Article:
Primary 3 pupils from Philiphaugh Primary School in Selkirk were treated to a farm visit after triumphing in the Scottish Borders Farmhouse Breakfast Competition, organised by the Royal Highland Education Trust.
The children were greeted at Greenhill Farm by Karen Orr, who gave them a tour and talked about her livestock. The pupils had the opportunity to see animals close-up, including cows and horses.
They were also able to have a seat on a tractor and meet rescued baby ducklings, as well as the chance to feel a shorn Blackface sheep fleece.
The aim of the visit is to enable pupils to gain a better understanding of food and farming, and to relate the food they eat to where it is produced.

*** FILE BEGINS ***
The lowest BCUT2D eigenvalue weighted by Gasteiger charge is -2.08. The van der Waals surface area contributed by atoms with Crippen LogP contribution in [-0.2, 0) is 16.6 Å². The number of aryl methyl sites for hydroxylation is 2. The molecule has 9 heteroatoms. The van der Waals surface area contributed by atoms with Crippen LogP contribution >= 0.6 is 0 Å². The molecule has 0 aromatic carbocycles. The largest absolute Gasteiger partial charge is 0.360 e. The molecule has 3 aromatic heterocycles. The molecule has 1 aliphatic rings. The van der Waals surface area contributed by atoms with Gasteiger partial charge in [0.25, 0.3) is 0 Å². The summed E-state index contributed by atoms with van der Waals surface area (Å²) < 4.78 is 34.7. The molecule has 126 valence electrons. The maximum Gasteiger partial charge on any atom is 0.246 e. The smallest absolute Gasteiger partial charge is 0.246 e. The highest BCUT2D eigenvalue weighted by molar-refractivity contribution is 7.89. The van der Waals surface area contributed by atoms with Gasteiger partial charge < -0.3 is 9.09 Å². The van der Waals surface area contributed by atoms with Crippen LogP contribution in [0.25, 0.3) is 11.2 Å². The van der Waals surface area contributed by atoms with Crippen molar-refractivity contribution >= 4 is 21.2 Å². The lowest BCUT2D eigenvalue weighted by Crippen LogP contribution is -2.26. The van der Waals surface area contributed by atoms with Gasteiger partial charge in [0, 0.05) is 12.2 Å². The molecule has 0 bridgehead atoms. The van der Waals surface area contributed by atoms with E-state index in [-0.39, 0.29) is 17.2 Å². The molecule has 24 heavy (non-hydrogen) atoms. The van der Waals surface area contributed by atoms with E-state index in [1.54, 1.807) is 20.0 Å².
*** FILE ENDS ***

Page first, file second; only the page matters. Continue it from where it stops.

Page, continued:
In order to win this day out to the countryside, youngsters were asked to come up with ideas on how to make porridge tastier, or to become porridge detectives and trace the route of oats from seed to bowl of porridge.
This competition ran during Farmhouse Breakfast Week in January, a national project.
In addition to the outing to the farm, each winner was presented with a £50 book token for their school and had a healthy farmhouse breakfast cooked for them at school by RHET volunteers and staff.
Prizes were funded by the Food in Schools Project and Scottish Borders Council, and transport costs were paid for by RHET Scottish Borders Countryside Initiative.